F: And strikeouts are way up, to all-time levels. And singles have been dropping in recent years because of defensive shifts, the ever-expanding role of relief pitching...

A: So it’s harder to manufacture runs everywhere in the majors.

F: But the Brewers have some positives. The two wins at home over Washington were tough, tight games, and they prevailed. The Sunday loss to the Nationals was by one run, and it was the same the next night against the Dodgers. Then they pounded L.A., 7-0, behind Guerra, before getting smoked in the series finale.

A: So they were “in” five of six games against two likely playoff teams.

F: And last Sunday in St. Louis they scored four times in the ninth inning and had the tying run on base before losing.

A: They’re not boring and they play hard. And they certainly struck gold with Jonathan Villar.

F: Except for some misadventures on the basepaths.

A: But through 81 games he had 26 stolen bases—tops in the majors—and was tied for the team lead in hits (87) and runs (40).

F: So there’s no need to panic and call up Orlando Arcia, the shortstop of the future, before September.

A: And Aaron Hill has done well at third base—where Villar is likely to wind up. But at age 34, Hill isn’t in the long-range plans.

F: Which raises another issue: Whatever happens this year, it involves a lot of guys who may not stay. Is Carter the long-term answer at first, or Nieuwenhuis in center?

A: And what if they trade Jonathan Lucroy or Ryan Braun? The rest of this month will be very interesting.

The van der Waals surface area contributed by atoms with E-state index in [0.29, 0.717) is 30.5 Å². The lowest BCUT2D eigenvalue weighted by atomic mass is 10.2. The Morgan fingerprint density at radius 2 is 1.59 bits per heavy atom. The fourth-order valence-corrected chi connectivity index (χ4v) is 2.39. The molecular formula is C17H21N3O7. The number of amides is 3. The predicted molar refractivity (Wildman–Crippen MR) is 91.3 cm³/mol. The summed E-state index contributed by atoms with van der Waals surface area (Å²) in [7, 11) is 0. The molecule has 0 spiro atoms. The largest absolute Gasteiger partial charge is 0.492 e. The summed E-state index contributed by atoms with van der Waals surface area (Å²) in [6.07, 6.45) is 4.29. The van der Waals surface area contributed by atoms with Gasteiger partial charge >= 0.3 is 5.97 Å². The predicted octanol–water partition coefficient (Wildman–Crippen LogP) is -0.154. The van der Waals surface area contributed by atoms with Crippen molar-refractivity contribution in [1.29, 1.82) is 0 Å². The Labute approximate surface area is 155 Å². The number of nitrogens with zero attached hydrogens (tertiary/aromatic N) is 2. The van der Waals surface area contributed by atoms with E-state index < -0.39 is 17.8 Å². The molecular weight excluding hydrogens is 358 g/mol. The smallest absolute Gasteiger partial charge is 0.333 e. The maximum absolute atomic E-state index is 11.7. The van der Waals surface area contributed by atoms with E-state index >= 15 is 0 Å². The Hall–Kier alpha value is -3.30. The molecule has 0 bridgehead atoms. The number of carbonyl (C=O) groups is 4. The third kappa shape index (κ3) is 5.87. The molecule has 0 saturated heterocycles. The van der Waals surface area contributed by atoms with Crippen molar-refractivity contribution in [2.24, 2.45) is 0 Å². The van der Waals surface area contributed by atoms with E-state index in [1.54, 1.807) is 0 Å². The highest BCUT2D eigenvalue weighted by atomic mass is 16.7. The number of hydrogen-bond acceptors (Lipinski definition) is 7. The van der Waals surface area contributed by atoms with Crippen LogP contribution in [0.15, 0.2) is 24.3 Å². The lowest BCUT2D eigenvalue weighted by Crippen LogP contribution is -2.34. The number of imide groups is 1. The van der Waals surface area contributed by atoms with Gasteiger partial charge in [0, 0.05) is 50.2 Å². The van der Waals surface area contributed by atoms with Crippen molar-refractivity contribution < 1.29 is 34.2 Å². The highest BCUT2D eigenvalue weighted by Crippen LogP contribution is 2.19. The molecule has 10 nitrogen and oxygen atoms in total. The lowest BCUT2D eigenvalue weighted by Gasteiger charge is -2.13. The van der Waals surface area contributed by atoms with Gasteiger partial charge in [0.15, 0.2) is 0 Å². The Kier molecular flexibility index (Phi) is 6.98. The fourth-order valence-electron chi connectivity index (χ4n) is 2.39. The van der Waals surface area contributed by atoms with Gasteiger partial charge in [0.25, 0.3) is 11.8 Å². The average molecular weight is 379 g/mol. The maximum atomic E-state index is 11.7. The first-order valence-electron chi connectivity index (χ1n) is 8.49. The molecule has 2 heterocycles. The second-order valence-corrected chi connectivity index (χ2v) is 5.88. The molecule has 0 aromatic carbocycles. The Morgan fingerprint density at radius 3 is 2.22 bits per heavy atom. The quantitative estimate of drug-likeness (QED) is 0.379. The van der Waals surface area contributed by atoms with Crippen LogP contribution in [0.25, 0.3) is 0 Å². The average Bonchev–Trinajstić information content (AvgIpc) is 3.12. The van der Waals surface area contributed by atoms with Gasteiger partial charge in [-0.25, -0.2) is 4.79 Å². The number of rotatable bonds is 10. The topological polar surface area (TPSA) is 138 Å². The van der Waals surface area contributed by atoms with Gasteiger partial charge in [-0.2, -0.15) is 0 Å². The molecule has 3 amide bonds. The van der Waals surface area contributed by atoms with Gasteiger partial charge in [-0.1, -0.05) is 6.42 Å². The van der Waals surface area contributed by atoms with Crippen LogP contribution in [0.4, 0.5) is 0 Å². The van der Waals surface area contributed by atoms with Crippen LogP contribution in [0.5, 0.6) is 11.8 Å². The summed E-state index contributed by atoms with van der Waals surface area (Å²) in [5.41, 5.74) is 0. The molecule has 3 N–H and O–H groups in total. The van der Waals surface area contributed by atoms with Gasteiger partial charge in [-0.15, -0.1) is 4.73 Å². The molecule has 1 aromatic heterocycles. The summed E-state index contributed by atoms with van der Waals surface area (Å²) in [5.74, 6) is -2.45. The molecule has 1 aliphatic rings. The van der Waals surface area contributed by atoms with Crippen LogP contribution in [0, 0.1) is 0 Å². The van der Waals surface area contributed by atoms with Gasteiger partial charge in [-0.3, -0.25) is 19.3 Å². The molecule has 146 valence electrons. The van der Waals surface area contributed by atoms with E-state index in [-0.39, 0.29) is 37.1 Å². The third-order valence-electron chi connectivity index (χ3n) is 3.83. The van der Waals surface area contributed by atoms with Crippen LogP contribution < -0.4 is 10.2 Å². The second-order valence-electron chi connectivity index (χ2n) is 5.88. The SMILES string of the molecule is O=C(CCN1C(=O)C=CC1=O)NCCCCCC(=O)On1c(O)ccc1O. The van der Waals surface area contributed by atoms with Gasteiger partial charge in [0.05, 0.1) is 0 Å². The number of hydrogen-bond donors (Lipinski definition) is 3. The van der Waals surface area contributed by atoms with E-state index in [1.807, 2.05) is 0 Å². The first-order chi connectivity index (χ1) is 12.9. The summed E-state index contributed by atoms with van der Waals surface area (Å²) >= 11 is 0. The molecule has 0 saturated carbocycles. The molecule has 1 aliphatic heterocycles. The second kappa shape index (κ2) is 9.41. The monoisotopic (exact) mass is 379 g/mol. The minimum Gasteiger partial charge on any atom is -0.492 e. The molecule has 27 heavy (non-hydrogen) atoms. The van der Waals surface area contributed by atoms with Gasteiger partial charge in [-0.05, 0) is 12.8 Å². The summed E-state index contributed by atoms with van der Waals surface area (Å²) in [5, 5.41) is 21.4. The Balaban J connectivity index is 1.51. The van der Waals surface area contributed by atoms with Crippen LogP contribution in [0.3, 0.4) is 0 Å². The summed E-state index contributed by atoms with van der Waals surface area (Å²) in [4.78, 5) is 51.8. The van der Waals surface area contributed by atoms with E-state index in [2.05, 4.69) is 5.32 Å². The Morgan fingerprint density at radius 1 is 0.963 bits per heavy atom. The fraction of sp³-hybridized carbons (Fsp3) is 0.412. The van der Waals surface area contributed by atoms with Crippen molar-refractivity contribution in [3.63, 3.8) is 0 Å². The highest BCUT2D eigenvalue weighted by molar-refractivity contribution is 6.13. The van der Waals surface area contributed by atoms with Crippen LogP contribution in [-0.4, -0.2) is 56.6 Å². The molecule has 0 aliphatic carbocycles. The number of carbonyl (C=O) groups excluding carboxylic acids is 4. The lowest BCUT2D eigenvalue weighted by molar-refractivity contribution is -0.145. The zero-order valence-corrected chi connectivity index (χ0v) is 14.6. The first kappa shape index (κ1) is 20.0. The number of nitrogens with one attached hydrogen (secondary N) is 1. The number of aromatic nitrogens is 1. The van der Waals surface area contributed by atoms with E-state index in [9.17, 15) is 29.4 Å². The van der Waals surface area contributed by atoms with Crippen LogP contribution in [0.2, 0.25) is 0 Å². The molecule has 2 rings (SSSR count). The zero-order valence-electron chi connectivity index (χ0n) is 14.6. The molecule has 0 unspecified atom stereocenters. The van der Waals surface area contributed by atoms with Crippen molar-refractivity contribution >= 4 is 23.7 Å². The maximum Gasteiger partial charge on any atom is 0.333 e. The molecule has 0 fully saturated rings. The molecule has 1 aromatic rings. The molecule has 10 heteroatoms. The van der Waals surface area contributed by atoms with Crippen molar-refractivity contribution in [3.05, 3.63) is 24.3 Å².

F: In a way, this year doesn’t count because they don’t have all the pieces they want.

A: Or hope to have. But just because massive rebuilding worked for the Cubs and Astros, there are no guarantees.

F: Just like any individual season, it’s a game of Chutes and Ladders. You might be thriving and, oops, a major injury or bullpen crisis sends you sliding. But then the starting rotation might jell or a key prospect makes it big, and it’s up the ladder again.

A: Brewers fans are more used to the chutes, but you never know.


Trade a Big Name?

F: So how would you feel about trading Lucroy or Braun? GM David Stearns certainly hasn’t declared either of them “untouchable.”

A: If they could get some genuine big-time prospects, it’d be worth it. And there are some contending teams that could certainly use some offense. One of them is the Giants, but with Buster Posey there to catch it would be Braun as the likely target.

F: The Mets, I know, keep getting mentioned as a destination for Lucroy.

A: I sure wouldn’t be happy, though, with Martin Maldonado as the full-time Brewers catcher. He’s hitting all of .153 as we speak.

F: It’s a little weird. In his first full season, 2012, he hit a pretty solid .266 with eight homers in 233 at-bats. But he’s been dismal at the plate since then.

A: Another surprise team that might be a trading partner is Miami.

F: They’re suddenly back in the playoff picture despite an absolutely horrible slump that Giancarlo Stanton went through a few weeks back.

A: And Miami is one of the teams Braun could be traded to without his permission. Remember, he played there in college.